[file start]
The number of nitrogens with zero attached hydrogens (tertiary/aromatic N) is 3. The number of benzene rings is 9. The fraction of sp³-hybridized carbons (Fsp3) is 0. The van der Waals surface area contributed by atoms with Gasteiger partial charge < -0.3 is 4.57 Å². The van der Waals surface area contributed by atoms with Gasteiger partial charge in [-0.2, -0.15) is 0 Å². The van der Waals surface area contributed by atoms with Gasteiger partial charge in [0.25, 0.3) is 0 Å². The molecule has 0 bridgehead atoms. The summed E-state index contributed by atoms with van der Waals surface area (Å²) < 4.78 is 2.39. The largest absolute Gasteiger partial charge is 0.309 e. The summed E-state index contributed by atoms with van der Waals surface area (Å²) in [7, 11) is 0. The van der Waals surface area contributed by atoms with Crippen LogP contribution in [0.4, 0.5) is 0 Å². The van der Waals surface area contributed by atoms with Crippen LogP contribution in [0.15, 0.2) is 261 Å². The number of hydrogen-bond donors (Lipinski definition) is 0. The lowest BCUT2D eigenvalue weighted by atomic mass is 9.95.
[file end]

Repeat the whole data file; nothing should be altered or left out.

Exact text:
The number of nitrogens with zero attached hydrogens (tertiary/aromatic N) is 3. The number of benzene rings is 9. The fraction of sp³-hybridized carbons (Fsp3) is 0. The van der Waals surface area contributed by atoms with Gasteiger partial charge < -0.3 is 4.57 Å². The van der Waals surface area contributed by atoms with Gasteiger partial charge in [-0.2, -0.15) is 0 Å². The van der Waals surface area contributed by atoms with Gasteiger partial charge in [0.25, 0.3) is 0 Å². The molecule has 0 bridgehead atoms. The summed E-state index contributed by atoms with van der Waals surface area (Å²) < 4.78 is 2.39. The largest absolute Gasteiger partial charge is 0.309 e. The summed E-state index contributed by atoms with van der Waals surface area (Å²) in [7, 11) is 0. The van der Waals surface area contributed by atoms with Crippen LogP contribution in [0.4, 0.5) is 0 Å². The van der Waals surface area contributed by atoms with Crippen LogP contribution in [0.15, 0.2) is 261 Å². The number of hydrogen-bond donors (Lipinski definition) is 0. The lowest BCUT2D eigenvalue weighted by atomic mass is 9.95.